Finding relief in grief


Yesterday M, our domestic help came a little late to work. Her eyes were puffy and her expressions were sombre. When I asked her what happened, she said that her neighbour had just passed away in the morning, leaving his three little children orphaned. She remained preoccupied the whole day and from time to time, talked about how much she cried. She also spoke over the phone to her other neighbours with an urgency to get back, and she left early. Usually, when I observe people like M and others, I see that there is a great sense of community that prevails among people like her, especially when they are in grief, etc. Everyone comes together, be with the bereaved person, helpful or otherwise; a bit different from the affluent middle class where once your apartment door is shut, you live in your isolated world without any touch with your neighbours. Yesterday, as I watched M being absorbed in the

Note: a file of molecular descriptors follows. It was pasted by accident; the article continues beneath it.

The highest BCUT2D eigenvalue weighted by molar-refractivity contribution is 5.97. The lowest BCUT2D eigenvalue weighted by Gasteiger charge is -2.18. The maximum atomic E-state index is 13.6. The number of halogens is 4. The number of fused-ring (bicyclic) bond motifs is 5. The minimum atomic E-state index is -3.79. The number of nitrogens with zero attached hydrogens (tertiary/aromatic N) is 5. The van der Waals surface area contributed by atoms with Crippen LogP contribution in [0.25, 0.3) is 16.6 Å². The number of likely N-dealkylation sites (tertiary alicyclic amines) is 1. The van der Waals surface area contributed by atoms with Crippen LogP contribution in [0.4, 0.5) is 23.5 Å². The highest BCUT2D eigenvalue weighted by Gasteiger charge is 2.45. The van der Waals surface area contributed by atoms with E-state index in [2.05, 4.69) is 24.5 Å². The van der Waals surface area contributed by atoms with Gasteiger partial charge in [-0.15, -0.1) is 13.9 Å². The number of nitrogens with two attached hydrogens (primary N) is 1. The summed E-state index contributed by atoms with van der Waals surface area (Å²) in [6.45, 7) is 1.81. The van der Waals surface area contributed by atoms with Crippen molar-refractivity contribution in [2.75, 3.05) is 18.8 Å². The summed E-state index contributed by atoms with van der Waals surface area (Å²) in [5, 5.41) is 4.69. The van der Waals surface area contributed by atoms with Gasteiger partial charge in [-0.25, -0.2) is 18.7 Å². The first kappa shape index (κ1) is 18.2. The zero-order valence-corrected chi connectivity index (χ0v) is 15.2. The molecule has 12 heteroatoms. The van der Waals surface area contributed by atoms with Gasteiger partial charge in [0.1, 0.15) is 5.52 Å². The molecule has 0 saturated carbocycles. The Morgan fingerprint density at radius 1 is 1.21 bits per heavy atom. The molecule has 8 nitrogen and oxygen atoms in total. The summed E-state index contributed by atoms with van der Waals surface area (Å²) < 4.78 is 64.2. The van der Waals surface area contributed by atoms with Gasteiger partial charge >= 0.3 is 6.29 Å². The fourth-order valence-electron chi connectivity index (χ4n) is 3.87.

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Reconnecting with “your own”….


I recently made this trip to my hometown and spent time with people who are related to me by blood, i.e. cousins, uncles and aunts. We have not met each other for a long time and had never really grownup together. Earlier, the times that we met up each other were the occasional family events, either someone’s marriage or death. (I have always felt partly amused and partly sad about these connections when people come together either for connecting two people or saying goodbye to the departing souls as though our connections are based on something onerous happening in our lives. Otherwise, there is no need to connect.) But I digress!